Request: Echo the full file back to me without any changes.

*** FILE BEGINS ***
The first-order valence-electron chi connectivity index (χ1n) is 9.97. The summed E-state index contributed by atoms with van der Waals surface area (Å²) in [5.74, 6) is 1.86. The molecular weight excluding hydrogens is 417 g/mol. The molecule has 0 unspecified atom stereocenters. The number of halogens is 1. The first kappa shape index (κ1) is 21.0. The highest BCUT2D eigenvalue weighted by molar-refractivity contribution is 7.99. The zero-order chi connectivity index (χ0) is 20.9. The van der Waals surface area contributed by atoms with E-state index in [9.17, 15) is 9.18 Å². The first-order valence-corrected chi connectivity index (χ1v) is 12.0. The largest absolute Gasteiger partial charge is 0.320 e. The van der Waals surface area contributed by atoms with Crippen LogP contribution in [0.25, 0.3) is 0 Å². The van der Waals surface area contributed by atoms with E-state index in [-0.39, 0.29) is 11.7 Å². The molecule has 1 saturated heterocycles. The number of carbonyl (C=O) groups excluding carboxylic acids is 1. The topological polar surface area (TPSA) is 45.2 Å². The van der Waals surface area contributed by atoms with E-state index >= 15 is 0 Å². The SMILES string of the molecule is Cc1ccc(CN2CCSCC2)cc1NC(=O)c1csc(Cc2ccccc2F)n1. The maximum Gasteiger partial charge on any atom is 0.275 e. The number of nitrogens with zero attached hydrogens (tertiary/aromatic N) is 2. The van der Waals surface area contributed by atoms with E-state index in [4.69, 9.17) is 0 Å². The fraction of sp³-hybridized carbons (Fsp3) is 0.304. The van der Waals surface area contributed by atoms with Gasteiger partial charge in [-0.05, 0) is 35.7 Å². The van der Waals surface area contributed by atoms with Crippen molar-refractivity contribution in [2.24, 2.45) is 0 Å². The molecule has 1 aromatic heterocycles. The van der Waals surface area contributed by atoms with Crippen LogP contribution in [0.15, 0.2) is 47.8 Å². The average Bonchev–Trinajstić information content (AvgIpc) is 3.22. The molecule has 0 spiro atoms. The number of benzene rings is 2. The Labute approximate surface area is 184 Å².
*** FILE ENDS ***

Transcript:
The first-order valence-electron chi connectivity index (χ1n) is 9.97. The summed E-state index contributed by atoms with van der Waals surface area (Å²) in [5.74, 6) is 1.86. The molecular weight excluding hydrogens is 417 g/mol. The molecule has 0 unspecified atom stereocenters. The number of halogens is 1. The first kappa shape index (κ1) is 21.0. The highest BCUT2D eigenvalue weighted by molar-refractivity contribution is 7.99. The zero-order chi connectivity index (χ0) is 20.9. The van der Waals surface area contributed by atoms with E-state index in [9.17, 15) is 9.18 Å². The first-order valence-corrected chi connectivity index (χ1v) is 12.0. The largest absolute Gasteiger partial charge is 0.320 e. The van der Waals surface area contributed by atoms with Crippen LogP contribution in [0.25, 0.3) is 0 Å². The van der Waals surface area contributed by atoms with E-state index in [-0.39, 0.29) is 11.7 Å². The molecule has 1 saturated heterocycles. The number of carbonyl (C=O) groups excluding carboxylic acids is 1. The topological polar surface area (TPSA) is 45.2 Å². The van der Waals surface area contributed by atoms with E-state index >= 15 is 0 Å². The SMILES string of the molecule is Cc1ccc(CN2CCSCC2)cc1NC(=O)c1csc(Cc2ccccc2F)n1. The maximum Gasteiger partial charge on any atom is 0.275 e. The number of nitrogens with zero attached hydrogens (tertiary/aromatic N) is 2. The van der Waals surface area contributed by atoms with E-state index in [4.69, 9.17) is 0 Å². The fraction of sp³-hybridized carbons (Fsp3) is 0.304. The van der Waals surface area contributed by atoms with Gasteiger partial charge in [-0.05, 0) is 35.7 Å². The van der Waals surface area contributed by atoms with Crippen molar-refractivity contribution in [2.24, 2.45) is 0 Å². The molecule has 1 aromatic heterocycles. The van der Waals surface area contributed by atoms with Crippen LogP contribution in [0.15, 0.2) is 47.8 Å². The average Bonchev–Trinajstić information content (AvgIpc) is 3.22. The molecule has 0 spiro atoms. The number of benzene rings is 2. The Labute approximate surface area is 184 Å².